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South Niagara chapter backs Indigenous rights and defence of Thundering Waters Forest

Photo: July 7 rally at Niagara Falls City Hall. Photo by Joanne McDonald.

The Council of Canadians South Niagara chapter stood in solidarity at an Indigenous organized rally on July 7 to protect the Thundering Waters Forest.

The Facebook outreach notes, “There are efforts to destroy over 200 acres of dry forest adjacent to over 200 acres of wet forest and if you think this is wrong then please join our efforts to give a voice to our Mother the Earth, to oppose the proposed Thundering Waters Secondary Plan.”

In early April, the chapter began opposing a plan by GR Investment Group to secure approval to destroy 13 acres of provincially-significant wetland to accommodate a $1 billion ‘Paradise’ development project, which includes a hotel, entertainment facilities, apartment housing, and a private school. GR had argued that this loss of wetland could be ‘offset’ by reproducing it in another area. By late April, after several community protests, the developers backed away from the idea of ‘biodiversity offsetting’. But the Thundering Waters Forest is still slated for destruction.

Oneida Nation member Karl Dockstader has written, “GR (Can) Investment Co. is still intending to destroy 200+ acres of Carolinian forest, protective thickets, and other delicate spaces adjacent to 200+ acres of protected Wetlands and no government entity or authority has expressed any opposition to or advocated for protection of this proposed destruction. …The size of the Thundering Waters Forest is one of the largest remaining continuous forests in the region of Niagara and the protected parts of the slough forest wetland complex are interconnected with the unprotected parts”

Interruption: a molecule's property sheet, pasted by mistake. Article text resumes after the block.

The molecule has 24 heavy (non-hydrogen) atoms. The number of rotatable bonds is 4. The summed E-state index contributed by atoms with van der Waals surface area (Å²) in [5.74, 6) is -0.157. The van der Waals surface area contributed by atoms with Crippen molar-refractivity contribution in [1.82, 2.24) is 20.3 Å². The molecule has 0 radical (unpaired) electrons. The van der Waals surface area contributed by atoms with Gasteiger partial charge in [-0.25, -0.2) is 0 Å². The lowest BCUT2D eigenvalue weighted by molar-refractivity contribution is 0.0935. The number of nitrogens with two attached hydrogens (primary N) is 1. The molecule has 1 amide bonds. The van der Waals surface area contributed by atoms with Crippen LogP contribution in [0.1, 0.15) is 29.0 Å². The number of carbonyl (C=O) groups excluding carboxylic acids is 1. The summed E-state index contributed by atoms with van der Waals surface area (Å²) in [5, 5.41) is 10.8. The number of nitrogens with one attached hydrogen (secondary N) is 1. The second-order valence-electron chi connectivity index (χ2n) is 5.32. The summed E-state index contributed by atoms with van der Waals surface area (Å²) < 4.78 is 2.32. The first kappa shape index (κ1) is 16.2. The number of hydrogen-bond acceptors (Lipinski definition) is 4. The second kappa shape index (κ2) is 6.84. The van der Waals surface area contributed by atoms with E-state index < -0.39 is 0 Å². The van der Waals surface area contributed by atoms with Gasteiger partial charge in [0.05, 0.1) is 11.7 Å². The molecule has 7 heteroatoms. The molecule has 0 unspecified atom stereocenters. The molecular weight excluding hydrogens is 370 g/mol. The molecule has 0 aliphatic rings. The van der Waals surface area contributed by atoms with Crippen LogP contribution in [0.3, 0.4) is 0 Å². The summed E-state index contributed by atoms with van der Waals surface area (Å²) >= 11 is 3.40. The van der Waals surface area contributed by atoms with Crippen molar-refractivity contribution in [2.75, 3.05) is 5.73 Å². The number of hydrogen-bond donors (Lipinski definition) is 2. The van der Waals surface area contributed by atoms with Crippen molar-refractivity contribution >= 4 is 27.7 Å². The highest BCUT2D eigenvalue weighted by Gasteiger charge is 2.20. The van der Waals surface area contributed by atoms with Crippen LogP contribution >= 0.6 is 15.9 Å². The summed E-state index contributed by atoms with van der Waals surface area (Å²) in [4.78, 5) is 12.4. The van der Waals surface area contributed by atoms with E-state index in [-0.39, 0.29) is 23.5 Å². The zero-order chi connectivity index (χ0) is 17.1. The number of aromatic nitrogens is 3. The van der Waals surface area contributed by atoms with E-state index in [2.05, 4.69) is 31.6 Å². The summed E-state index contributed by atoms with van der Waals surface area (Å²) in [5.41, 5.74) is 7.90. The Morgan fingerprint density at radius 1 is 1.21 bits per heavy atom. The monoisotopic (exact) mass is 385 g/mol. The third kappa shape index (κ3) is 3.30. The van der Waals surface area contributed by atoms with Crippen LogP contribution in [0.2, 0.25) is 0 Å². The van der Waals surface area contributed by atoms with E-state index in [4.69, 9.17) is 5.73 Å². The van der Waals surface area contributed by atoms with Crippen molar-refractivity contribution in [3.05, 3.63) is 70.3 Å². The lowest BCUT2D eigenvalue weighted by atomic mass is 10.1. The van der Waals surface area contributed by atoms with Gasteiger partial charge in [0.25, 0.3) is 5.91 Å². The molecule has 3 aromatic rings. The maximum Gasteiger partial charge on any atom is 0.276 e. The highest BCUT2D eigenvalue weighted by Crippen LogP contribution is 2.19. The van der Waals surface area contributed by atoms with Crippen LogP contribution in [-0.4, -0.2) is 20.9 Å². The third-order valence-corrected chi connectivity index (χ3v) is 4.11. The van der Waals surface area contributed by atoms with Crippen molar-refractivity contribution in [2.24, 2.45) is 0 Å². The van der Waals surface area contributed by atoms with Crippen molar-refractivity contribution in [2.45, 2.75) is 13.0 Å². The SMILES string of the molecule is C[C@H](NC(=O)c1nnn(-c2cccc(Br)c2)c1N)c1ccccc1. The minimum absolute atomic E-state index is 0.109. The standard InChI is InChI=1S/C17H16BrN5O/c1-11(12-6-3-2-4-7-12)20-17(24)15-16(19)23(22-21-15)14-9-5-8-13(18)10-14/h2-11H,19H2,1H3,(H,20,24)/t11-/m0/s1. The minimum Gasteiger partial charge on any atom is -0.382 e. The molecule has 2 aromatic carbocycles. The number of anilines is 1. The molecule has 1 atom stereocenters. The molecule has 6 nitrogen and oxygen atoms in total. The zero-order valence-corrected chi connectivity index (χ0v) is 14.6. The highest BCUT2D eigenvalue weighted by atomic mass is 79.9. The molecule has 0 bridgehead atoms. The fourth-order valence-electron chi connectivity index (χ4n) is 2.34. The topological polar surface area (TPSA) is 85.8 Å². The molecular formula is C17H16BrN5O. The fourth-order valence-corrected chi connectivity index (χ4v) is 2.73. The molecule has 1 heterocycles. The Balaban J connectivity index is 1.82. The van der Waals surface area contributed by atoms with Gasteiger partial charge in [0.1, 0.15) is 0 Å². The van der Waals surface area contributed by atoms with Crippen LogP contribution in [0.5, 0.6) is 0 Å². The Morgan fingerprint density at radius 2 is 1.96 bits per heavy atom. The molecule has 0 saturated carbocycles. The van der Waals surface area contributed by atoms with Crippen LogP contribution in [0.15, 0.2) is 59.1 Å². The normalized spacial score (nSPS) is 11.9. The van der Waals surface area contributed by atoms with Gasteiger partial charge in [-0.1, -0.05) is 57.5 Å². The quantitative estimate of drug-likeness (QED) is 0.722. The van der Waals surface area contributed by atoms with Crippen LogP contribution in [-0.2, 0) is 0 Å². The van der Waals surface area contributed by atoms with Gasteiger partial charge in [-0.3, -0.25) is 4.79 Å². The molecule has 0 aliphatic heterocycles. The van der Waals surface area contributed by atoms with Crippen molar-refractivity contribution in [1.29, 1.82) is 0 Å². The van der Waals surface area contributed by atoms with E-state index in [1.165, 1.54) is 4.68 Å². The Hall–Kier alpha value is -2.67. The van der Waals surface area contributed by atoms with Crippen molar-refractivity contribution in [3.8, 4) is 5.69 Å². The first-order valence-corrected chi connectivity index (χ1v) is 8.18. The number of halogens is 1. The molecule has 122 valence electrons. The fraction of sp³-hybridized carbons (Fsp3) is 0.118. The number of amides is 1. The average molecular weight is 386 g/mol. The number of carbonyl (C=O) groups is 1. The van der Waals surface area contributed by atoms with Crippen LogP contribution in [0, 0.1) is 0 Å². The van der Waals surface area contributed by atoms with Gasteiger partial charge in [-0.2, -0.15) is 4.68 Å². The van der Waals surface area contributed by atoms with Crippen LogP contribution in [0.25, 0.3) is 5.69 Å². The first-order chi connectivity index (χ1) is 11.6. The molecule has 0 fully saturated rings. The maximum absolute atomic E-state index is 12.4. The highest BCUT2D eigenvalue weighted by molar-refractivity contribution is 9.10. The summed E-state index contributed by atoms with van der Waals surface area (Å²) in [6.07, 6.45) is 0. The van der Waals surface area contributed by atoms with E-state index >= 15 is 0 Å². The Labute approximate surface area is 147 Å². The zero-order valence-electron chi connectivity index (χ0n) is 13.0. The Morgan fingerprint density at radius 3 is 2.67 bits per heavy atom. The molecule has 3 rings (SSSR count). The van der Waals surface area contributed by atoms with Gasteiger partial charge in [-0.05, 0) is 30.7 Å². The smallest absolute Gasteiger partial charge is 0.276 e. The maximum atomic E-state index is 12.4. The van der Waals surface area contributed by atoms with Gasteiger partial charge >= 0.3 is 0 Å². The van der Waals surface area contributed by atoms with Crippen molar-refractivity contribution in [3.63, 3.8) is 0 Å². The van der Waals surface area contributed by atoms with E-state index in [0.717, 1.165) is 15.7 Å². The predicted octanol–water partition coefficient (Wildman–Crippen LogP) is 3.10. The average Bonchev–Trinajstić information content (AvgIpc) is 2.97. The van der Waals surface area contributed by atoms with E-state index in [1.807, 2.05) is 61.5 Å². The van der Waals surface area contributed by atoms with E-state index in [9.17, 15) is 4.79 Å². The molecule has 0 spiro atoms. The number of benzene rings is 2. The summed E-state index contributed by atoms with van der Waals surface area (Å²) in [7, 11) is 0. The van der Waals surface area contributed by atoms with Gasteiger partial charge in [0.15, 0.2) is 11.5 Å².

A Niagara Falls Review news report on the rally highlights, “A First Nations rally in front of Niagara Falls city hall to save the Thundering Waters Forest is just the beginning, promises Dockstader. ‘Just to be clear, if they don’t start listening to us, we’re going to say it louder. Whatever it takes to get the message across.’ The message was shared loud and clear in front of about 125 people: Enough. ‘You have enough malls, you have enough shopping centres’, said Cayuga Nation senior Allan Jamieson, referring to a proposed $1 billion Chinese development over a forested area near the Thundering Waters golf course in Niagara Falls.”

The rally called for a moratorium on the project and a transparent public process on the “social, environmental and economic benefit” of Thundering Waters Forest remaining intact. It also highlighted the need for consultation and consent. Oneida/Six Nations member Celeste Smith, a member of the Indigenous Solidarity Coalition at Brock University, told the rally, “As an indigenous person, I have to remind all levels of government in Niagara you have a responsibility and that is to consult my community when embarking on large scale development projects that alter the environment for generations to come. I’m here to tell you, you have not done that.”

Dockstader has also previously noted, “This deforestation is in conflict with the spirit of Treaty law and is an affront to traditional Indigenous leadership. …None of the established Niagara leadership has sought out input from traditional Anishinaabe or Haudenosaunee leadership about this forest.”

For previous blogs on this issue, please click here.